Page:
Pilot Study Tells Two Stories Of Aging With MS

By Debra L. Beck

For individuals with multiple sclerosis the experience of aging appears to follow along one of two paths – some people feel their preexisting disability gives them an advantage in coping and tolerating age-related difficulties, while others feel more acutely the double burdens of MS and aging.

Two perspectives on aging

Interestingly, what appears to impact the path is the age at diagnosis. When queried about their aging experiences, those diagnosed with MS in early adulthood reported less impairment from aging, whilst those diagnosed in middle age reported a sharp progression of age-related and MS symptoms.

“What really struck me was that there were two very different stories. Some of the people diagnosed younger felt that having had, essentially, aging experiences in their 20s and 30s kind of got them used to it, and they described the aging experience as the boomers catching up with them or finally feeling just like everyone else,” said Emma V. Richardson, PhD, a postdoctoral fellow at the University of Alabama at Birmingham.

“They didn’t feel with aging that they were having symptoms that really impacted their quality of life,” she added.

One the flip side, Dr. Richardson found that, in those who were diagnosed later in life, the burden of MS and aging was cumulative, with aging making their MS worse and vice versa. Many reported a sharp progression of age-related and MS symptoms, but stated that “everyone has something” and perceived the diagnosis of MS was less impactful in older age with regards to what is expected at this life stage.

Despite most participants reporting a continued progression of physical and cognitive deficits, those diagnosed younger were more likely to express that having health problems was “normal” over 60, resulting in a sense of belonging that they had not experienced since being diagnosed. The investigators did not measure illness severity.

Dr. Emma V. Richardson
Dr. Richardson noted that many of those diagnosed at a younger perceived that they were aging more successfully than their peers without MS because they had developed health-enhancing behaviors after their diagnosis that were serving them well in later life, including coping strategies and diet and exercise habits.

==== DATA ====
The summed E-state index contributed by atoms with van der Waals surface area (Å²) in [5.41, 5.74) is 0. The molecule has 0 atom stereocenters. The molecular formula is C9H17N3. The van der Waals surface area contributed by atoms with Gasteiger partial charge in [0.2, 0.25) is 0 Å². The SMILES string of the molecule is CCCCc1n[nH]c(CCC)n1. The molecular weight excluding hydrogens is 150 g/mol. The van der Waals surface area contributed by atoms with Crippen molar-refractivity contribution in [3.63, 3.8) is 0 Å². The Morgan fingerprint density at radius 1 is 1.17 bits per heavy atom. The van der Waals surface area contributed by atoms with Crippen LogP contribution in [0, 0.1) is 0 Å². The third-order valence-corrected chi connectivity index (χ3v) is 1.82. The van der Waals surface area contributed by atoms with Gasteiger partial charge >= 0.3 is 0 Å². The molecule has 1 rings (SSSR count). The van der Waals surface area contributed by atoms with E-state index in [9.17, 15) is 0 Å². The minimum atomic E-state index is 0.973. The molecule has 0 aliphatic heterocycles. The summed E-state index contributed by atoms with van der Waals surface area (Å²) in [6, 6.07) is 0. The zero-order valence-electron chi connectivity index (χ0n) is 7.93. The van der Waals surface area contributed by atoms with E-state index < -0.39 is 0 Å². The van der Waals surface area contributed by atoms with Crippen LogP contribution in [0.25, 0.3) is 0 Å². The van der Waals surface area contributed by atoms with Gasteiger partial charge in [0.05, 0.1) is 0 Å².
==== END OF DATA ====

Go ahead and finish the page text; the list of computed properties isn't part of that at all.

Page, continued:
Concerns remained, however, regarding whether a new physical or cognitive experience was aging or MS, what the future holds regarding losing independence, losing spouses and caregivers, and growing “too old” such that quality of life is completely diminished.

“It’s interesting to see what the experiences of aging looks like through a different lens. I think that maybe what we’re seeing is that at a point in life where you might perceive yourself as more vulnerable and fragile, you might be more impacted by the blow of being diagnosed with MS, whereas when you’re feeling more sturdy and able to conquer the world, your ability to bounce back and cope is much greater,” said coinvestigator Robert W. Motl, PhD, in an interview.

Top image credit: KatarzynaBialasiewicz/Getty Images

Dr. Robert W. Motl

I know even for myself, as I’m about to turn 50, I’m starting to see some potential chinks in the armor and it’s daunting,” he added.

Dr. Motl is the director of research in the department of physical therapy at the University of Alabama at Birmingham as well as the project director for the Healthy Aging Through Lifestyle in Multiple Sclerosis Center at UAB, who funded this study.

Dr. Richardson’s and Dr. Motl’s study was presented as an abstract at the virtual annual meeting of the Consortium of Multiple Sclerosis Centers in late May.

Qualitative study of aging to inform interventions

“About 15 years ago we started to think more about the changing demography of MS. Because MS has a young age of onset, we tended to think of it as a disease of young people, but as the population ages and as life expectancy for individuals with MS approaches that of average lifespans, we started thinking about how older adults with MS versus older adults without MS experience aging and how we might help them age better,” said Dr. Motl.

To gain a better understanding of the experiences of aging with MS, Dr. Richardson, conducted semistructured interviews with 40 individuals with MS aged 60 years or older. She then took that qualitative data and applied a pluralistic analysis approach utilizing phenomenological and narrative traditions.

“The focus of this qualitative research was to create a patient-informed empirical foundation that would then help us develop interventions that really targeted what people older people with MS experience, and what they need to do to improve not this their quantity of life, but also quality of life,” she said in an interview.

“These are only two stories of aging with MS and many more exist. These are not absolute but highlight that aging with MS is as complex and unique an experience as every experience with MS,” she added.

Participants were asked about their life experiences, experiences with MS, experiences aging with MS, perceptions of wellness, and concerns regarding aging with MS. The data collected have, thus far, resulted in two peer-reviewed papers, both of which are currently under review.

This study is only the start. “The HALT MS Center is all about trying to create the evidence base on physical function, cognitive function, psychological function, health and wellbeing in older adults with MS,” said Dr. Motl.

He added that more research is planned that will focus on using this knowledge base to design interventions to maintain quality of life and ensure successful aging in older persons with MS.